Small decreases in ODBA were associated with increased age (i.e., older dolphins). This is consistent with previous reports that high energy activities such as play are more common in younger dolphins [59]. As age increased, use of the top third of the habitat decreased [60] suggesting that older dolphins may use the bottom of the habitat for solitary or group swimming. Females were found to have significantly higher ODBA values than males across facilities. This finding has not been previously reported and both females and males are generally considered to be highly social [61, 62]. As such, this is an important avenue of future research. While day time spatial experience, depth, and age were included in the ODBA final model, the associations were weak based on the beta coefficients when compared to sex and the enrichment variables. Thus, the frequency with which new environmental enrichment was given and the schedule it was supplied on had a stronger relationship to activity levels than the size of the habitat.

The dolphins in the present study traveled an average of 2.32 km per hr. Previous research has shown dolphins in Sarasota Bay, Florida swim at a mean speed of approximately 1.2 km per hour during the day [63]. Wild bottlenose dolphins on the Pacific Coast of the United States have been recorded swimming between 11 and 47 km over a 24 hour period [64]. This would equate to between 0.46 km per hr and 1.96 km per hr which are well below the rate found in the current study. While data for this work were collected only during daytime hours, it has been reported that wild bottlenose dolphins are active throughout the night whereas dolphins under human care reduce their activity comparatively [65, 66]. Prior reports suggest that dolphins under human care have reduced levels of activity during nighttime hours [14, 29]. It is possible this pattern is related to the fact that training sessions are generally concentrated during daytime hours. Future research should examine the influence of the number and spacing of training sessions (i.e., when the dolphins receive the majority of their diet) on ODBA and ADT.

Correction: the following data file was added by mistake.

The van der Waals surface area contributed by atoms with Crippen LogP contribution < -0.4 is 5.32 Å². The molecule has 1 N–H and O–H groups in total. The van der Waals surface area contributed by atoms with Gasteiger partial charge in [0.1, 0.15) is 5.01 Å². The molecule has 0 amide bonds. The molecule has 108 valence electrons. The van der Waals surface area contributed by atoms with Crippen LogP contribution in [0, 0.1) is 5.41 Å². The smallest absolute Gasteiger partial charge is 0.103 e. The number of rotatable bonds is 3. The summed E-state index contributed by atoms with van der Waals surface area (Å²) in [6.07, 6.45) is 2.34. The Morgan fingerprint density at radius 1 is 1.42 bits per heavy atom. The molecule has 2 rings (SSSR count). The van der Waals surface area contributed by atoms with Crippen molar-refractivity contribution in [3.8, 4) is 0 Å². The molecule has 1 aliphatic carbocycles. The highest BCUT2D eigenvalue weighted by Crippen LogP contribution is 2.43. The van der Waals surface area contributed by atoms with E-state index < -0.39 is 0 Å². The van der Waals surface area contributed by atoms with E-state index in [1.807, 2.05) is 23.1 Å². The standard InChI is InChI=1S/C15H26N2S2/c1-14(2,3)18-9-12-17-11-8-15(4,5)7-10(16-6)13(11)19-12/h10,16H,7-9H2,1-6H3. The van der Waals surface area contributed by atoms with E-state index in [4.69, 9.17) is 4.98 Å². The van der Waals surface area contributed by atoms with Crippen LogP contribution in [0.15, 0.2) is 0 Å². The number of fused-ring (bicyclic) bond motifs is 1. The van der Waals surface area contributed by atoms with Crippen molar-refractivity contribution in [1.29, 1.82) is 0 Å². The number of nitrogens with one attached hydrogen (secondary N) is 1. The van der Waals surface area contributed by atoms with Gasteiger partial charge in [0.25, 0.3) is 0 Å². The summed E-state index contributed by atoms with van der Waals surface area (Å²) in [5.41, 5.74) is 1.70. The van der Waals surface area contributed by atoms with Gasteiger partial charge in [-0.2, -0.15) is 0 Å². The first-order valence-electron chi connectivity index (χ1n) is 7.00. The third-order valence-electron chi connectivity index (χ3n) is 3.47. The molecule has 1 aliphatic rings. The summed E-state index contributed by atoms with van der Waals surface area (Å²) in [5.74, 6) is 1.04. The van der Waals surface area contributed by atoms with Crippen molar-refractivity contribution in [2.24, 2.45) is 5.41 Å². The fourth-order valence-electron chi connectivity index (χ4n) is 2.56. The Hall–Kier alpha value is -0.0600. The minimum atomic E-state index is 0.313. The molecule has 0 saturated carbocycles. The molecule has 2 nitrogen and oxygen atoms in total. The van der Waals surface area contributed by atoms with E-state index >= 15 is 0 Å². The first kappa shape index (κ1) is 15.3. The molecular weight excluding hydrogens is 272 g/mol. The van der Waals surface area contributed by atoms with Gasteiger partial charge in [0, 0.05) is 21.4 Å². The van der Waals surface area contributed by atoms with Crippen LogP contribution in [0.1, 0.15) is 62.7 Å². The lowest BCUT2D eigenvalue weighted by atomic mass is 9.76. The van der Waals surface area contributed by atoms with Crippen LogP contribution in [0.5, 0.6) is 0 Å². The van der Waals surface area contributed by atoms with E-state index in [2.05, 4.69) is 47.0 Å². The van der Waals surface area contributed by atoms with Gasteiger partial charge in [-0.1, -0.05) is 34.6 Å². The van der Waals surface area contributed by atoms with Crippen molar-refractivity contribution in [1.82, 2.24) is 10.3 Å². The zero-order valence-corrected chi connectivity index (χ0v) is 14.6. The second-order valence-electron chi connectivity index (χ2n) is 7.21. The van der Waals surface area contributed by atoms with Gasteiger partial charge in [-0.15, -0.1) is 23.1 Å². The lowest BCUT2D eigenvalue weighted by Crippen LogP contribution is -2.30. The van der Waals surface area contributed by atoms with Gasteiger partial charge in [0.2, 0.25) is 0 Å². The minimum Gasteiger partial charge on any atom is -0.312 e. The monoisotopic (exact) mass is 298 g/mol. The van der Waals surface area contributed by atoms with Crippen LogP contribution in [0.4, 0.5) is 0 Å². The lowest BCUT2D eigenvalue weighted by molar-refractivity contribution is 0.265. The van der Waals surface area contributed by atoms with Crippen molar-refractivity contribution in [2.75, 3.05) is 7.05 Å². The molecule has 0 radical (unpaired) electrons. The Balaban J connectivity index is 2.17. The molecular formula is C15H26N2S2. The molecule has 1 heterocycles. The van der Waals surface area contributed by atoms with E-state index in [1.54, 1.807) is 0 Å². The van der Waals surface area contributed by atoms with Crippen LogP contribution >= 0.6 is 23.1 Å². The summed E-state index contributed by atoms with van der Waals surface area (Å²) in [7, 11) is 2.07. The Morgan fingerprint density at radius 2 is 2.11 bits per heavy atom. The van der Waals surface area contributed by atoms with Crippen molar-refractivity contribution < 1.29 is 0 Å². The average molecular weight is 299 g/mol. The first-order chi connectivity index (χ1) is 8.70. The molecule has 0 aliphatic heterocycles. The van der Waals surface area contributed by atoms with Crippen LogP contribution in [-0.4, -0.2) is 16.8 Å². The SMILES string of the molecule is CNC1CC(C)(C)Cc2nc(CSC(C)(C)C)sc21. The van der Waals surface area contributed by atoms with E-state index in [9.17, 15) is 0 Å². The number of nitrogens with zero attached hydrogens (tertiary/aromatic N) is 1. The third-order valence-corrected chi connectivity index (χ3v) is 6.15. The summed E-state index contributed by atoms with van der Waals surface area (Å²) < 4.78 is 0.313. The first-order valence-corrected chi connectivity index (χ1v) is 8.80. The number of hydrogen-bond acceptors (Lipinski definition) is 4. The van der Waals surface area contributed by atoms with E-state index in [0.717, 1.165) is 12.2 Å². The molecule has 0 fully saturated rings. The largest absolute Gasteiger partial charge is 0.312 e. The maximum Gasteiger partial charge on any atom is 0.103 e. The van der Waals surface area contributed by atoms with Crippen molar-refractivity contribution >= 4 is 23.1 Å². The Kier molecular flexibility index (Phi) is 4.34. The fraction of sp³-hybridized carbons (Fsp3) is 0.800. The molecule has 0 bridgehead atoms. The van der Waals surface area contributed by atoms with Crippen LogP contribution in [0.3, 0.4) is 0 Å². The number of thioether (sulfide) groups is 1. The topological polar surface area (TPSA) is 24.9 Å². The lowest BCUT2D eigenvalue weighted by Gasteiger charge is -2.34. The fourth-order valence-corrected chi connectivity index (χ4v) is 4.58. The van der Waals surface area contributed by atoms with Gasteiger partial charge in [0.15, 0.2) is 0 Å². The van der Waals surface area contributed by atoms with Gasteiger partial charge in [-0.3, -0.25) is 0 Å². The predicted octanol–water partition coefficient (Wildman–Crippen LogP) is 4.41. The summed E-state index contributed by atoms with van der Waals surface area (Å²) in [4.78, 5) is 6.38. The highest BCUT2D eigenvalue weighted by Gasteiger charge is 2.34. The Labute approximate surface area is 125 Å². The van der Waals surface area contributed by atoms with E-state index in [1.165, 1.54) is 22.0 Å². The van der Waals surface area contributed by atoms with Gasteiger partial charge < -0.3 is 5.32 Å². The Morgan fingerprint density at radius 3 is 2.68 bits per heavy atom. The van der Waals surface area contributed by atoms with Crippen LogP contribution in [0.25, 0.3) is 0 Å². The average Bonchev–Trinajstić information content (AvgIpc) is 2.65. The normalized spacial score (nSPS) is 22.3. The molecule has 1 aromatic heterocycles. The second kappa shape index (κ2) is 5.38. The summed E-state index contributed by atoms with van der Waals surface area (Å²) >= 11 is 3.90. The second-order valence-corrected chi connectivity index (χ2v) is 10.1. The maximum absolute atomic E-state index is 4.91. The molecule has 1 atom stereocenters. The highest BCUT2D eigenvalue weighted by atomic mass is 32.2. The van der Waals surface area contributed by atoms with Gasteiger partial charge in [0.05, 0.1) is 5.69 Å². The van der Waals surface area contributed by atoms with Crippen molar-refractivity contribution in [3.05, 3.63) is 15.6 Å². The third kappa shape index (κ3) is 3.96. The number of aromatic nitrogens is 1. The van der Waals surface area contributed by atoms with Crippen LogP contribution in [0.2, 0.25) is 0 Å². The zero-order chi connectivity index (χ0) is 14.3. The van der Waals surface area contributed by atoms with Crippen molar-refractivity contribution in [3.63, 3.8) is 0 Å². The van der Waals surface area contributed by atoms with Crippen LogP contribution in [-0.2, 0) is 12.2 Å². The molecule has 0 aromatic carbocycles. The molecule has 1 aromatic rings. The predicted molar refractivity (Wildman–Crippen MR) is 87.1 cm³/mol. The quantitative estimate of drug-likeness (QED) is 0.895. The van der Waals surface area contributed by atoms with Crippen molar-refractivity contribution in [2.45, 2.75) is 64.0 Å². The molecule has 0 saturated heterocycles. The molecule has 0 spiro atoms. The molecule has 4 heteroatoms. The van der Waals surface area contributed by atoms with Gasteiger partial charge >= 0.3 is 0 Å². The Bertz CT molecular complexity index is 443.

Previous research has found that dolphins spent more time floating when in a smaller, zoo/aquarium habitat than in a larger ocean habitat during the day [67, 68]. However, habitat characteristics were not found to be related to ADT in the present study. The final multivariate model for ADT included the frequency of new enrichment and the training schedule. Supplying new environmental enrichment items twice per year was associated with higher ADT. Novelty and resistance to habituation are important factors to consider when implementing an enrichment program [69]. Semi-predictable training schedules were associated with lower distance traveled values when compared to predictable schedules. One hypothesis is that predictable training schedules allowed dolphins to express specific behaviors at appropriate times outside of formal training sessions in relation to the schedule. In addition, other findings from the Cetacean Welfare Study suggested that behavioral diversity was higher for dolphins participating in training sessions on a semi-predictable training schedule than those participating in training sessions on a random schedule [55]. Semi-predictable training schedules may result in dolphins maintaining vigilance in anticipation of the next session thereby reducing the distance they swim outside of formal training sessions.

Limitations of the study include the potential effects of wearing the MTags. While dolphins were trained and habituated to wearing the MTags prior to the onset of data collection, it is possible that the dolphin participants or their conspecifics were modifying their behavior due to its presence. Additionally, the MTag adds drag to dolphin’s fusiform body and may have resulted in changes in behavior. DTAGs, a larger but similarly shaped tag, do not affect bottlenose dolphins oxygen consumption, physical activity ratios, cost of transport, or locomotor costs during structured swimming tasks [26]. However, the DTAGs may have affected swimming speed as dolphins swam significantly slower (11%) when wearing DTAGs during the structured swimming task in that study [26]. It is possible that dolphins in the present study also slowed their swimming in order to compensate for the MTag despite its smaller size. Additionally, the ADT values may be an underestimate to the actual distance traveled. This parameter was recorded using a micro-turbine mounted on top of the MTag that spun as the dolphins swam through the water. Thus, when the dolphin is swimming at the surface of the water, the turbine is not spinning and recording revolutions. Dolphins who spent larger portions of time with the MTag above water would result in artificially lower ADT values.